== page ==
Our major new research publication on eco-social contracts examines how "eco-social contracts" - a catch-all term for democratic renewal through new mechanisms of social governance - can step up to the policy challenges of the 21st century. The following is taken from the introduction - download the full report to read more.
By the middle of 2020 it was already apparent that the COVID-19 pandemic was a seismic shock which would reshape global society. At the height of the pandemic, in a virtual address delivered from a New York under lockdown, the UN Secretary General Antonio Guterres called for a ‘New Social Contract’ that would respect the rights, identities and freedoms of all. This new social contract, he argued, must “integrate employment, sustainable development and social protection, based on equal rights and opportunities for all.” His call sets the context for this paper.
In the three years since that speech, the interaction of complex geopolitical threats has led to the emergence of a “polycrisis,” a chaotic and unstable set of emergencies that feed off and amplify each other, defying reduction to a singular cause. Great power conflict, declining multilateralism, rising energy and food prices, forced displacement, and sovereign debt are accelerating – and being accelerated by – the current and longer-term risk trends of climate, biodiversity loss and rising inequality.
Policies and technologies to address these complex intertwining challenges exist. But despite their well-documented benefits, they also will be disruptive, involve difficult trade-offs between up-front costs and long-term pay-offs, and are sure to be contested by powerful beneficiaries of the status quo. Securing sustained public support for such policies is the political challenge of our lifetimes.
This paper reviews the ideas and processes that could answer such a challenge.
“ Getting eco-social policies out of the ivory tower and onto the statute book will not be easy. Navigating this space will require flexibility, sensitivity, and insight: all attributes more easily achieved together than alone.”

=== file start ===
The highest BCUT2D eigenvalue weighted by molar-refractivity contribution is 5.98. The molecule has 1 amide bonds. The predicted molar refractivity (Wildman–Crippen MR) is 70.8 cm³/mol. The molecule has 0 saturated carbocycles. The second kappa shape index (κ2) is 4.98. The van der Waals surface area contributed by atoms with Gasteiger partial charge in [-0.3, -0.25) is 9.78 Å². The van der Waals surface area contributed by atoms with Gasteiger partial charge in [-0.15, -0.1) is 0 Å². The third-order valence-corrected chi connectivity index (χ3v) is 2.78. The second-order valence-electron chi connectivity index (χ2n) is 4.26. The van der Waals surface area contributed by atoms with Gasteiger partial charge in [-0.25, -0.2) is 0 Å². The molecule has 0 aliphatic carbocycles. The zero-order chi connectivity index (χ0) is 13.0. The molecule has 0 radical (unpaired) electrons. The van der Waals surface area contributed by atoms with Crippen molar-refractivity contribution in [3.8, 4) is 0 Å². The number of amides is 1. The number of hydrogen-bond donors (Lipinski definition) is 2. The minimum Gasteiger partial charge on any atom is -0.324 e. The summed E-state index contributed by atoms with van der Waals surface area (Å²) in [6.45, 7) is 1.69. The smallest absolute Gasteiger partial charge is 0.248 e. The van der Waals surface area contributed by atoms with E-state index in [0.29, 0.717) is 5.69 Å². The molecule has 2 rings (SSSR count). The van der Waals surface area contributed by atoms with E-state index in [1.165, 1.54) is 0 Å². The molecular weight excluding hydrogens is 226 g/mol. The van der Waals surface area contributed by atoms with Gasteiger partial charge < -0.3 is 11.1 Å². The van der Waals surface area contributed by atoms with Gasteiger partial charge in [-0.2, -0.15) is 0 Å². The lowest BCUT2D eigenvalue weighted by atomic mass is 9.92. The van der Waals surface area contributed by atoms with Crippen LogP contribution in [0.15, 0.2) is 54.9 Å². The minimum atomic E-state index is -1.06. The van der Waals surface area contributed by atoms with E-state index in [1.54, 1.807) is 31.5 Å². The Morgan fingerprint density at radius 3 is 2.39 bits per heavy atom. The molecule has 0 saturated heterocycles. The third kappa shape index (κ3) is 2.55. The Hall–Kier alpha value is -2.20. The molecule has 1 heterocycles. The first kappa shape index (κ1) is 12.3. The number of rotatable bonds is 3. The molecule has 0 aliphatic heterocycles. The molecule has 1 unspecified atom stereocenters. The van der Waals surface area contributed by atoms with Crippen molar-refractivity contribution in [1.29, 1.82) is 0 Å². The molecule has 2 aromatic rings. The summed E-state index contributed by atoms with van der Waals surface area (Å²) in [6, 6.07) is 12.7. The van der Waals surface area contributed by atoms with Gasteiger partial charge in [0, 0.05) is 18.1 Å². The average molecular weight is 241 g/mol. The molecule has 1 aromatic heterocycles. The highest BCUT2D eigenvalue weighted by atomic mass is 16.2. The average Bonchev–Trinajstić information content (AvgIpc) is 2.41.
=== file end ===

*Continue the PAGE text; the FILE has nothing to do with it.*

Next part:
We understand the social contract as a framework for action. Social contracts emerge from claims for recognition, rights, freedoms, and security, and govern – often implicitly – the relations between the many and varied groups that make up society.
In previous eras, social contracts allowed for enfranchised populations to claim security and agency from the powerful, but they also excluded many others from full citizenship – including women, colonised peoples, indigenous peoples, and people of colour. Any new social contract must transcend this crude exclusionary approach, and instead provide for equality of opportunity and access to power for all.
But to tackle our ecological and economic crises, it must also provide durable answers to climate change, biodiversity loss, and growing inequality. Building on indigenous worldviews that understand the intrinsic, non-negotiable value of the natural world can be a powerful support to this. To capture the radical nature of the change needed, we describe this approach as a new eco-social contract, fit for the challenges of the 21st Century.
In this paper, we propose that to be successful, an eco-social contract approach will need to operate at multiple scales, be inclusive of all communities, support rapid and sustained change, promote intergenerational justice, be open to the agency of nature, and seek to guarantee security and wellbeing for all in times of change.
We then examine several examples of policy approaches that aspire to some or all of these elements. These include:
- green deal offers to citizens, such as the US Inflation Reduction Act and the EU Green Deal;
- social guarantees to underpin welfare services and state support for citizens;